integer N whether it's the are of an _integral_ right triangle
(especially if you know how to factor N). The more interesting
(or at least, harder) question is whether there is a _rational_ right
triangle with area N. This question was evidently of interest to the
ancients. It's equivalent to asking if there is an arithmetic progression
of three (rational) squares with common difference N.
Now it is not clear that this question can be resolved after a finite
amount of computation. For example, when N=5 there is the triangle with
sides 3/2, 20/3, and 41/6 which is a right triangle with rational
sides and area N. But how can one know which denominators to expect?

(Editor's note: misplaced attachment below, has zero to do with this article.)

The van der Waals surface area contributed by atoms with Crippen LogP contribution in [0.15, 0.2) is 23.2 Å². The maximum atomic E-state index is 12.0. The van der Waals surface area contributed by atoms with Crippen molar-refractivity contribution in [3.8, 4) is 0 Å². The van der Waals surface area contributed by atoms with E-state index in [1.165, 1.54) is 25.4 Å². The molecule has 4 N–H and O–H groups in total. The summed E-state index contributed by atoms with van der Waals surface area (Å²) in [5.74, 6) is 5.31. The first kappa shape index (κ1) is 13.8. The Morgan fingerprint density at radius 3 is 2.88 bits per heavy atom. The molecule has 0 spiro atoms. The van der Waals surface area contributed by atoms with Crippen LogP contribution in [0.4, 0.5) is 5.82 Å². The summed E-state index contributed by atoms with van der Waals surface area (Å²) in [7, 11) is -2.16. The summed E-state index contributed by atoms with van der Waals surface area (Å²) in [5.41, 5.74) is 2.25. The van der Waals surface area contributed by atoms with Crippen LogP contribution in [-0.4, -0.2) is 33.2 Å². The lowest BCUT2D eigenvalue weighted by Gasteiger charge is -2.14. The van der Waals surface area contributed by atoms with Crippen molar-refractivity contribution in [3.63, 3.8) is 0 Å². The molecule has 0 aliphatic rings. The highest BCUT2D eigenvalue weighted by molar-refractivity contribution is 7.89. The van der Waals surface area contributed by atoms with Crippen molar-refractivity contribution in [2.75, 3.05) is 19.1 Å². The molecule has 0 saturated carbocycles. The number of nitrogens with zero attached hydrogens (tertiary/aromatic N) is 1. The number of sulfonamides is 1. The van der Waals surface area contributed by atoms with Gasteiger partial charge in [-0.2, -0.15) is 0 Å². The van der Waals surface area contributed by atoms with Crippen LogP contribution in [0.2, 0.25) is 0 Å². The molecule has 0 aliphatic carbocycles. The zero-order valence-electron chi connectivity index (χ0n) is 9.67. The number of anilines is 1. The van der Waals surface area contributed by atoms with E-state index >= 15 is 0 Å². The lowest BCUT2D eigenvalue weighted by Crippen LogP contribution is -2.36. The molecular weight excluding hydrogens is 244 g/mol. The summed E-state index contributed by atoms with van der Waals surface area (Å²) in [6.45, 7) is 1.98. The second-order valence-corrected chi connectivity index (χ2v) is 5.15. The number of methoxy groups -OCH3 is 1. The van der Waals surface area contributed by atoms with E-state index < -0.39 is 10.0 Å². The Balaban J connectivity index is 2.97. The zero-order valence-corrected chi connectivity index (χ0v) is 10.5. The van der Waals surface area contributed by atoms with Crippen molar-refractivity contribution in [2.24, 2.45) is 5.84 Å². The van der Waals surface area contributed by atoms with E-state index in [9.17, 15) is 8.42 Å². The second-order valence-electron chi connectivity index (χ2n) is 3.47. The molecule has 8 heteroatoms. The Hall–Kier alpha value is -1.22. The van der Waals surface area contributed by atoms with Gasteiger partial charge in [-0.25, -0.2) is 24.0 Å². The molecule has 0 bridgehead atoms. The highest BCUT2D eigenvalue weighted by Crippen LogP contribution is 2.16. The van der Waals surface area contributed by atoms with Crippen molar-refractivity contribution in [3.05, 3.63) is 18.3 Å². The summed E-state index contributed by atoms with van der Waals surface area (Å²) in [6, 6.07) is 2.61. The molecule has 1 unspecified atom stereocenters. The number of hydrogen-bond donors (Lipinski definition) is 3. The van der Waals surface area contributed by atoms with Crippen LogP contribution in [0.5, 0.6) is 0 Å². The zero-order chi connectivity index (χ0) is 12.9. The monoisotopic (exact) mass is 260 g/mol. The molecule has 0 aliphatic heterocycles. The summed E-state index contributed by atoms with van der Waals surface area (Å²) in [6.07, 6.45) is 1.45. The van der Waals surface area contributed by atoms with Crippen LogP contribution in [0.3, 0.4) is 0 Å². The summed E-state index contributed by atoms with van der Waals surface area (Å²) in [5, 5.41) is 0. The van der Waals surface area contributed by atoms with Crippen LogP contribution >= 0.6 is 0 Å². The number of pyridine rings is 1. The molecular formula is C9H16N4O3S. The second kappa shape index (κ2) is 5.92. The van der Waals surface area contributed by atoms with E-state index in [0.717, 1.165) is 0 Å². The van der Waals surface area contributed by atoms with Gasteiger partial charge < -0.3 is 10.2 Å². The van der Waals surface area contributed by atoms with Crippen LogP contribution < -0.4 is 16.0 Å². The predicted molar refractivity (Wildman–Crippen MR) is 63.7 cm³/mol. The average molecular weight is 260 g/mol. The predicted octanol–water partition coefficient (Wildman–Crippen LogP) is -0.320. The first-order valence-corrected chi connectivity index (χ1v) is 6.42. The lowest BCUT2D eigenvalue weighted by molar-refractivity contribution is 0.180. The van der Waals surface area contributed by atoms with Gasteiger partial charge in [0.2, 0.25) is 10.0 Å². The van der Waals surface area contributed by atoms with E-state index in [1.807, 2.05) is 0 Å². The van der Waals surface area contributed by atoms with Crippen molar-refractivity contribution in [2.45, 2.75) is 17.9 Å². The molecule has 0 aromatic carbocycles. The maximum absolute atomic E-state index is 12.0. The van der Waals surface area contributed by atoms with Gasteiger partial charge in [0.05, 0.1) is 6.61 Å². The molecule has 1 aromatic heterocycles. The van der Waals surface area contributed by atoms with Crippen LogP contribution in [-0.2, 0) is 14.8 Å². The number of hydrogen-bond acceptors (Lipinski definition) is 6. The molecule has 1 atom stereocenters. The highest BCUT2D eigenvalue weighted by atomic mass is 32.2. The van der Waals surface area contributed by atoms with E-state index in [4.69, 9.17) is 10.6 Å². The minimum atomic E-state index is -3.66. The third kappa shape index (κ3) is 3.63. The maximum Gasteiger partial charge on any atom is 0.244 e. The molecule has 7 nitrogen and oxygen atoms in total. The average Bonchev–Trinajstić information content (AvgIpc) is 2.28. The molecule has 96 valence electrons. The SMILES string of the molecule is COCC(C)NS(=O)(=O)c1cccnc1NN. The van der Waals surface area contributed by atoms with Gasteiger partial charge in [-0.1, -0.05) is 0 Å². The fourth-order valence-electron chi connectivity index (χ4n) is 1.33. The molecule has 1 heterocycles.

It was not until Euler's day that a solution for N=7 was found
(a=24/5, b=35/12) and the proof that there is no solution for N=1 is
equivalent to Fermat's Last Theorem with exponent 4 (which _was_ proved
by Fermat).
Suppose we have a right triangle with legs of length a and b and
a hypotenuse of length r. Suppose the area of the triangle is N.
Then
N = (1/2) ab
r^2 = a^2 + b^2.
Rational solutions to the last equation are well known, so let me
summarize by noting that if rational numbers a, b, r, and N
satisfy these two equations, then
x = -Na/(b+r) and y = 2N^2/(b+r)
are also rational and satisfy the equation
y^2 = x^3 - N^2 x;
conversely, given a rational solution to this single equation we may set
a = -2Nx/y b = (N^2-x^2)/y and r = (N^2 + x^2)/y,
three rational numbers which satisfy the original pair of equations.
(Assuming y <> 0, of course.) Checking quickly the signs of possible
solutions we see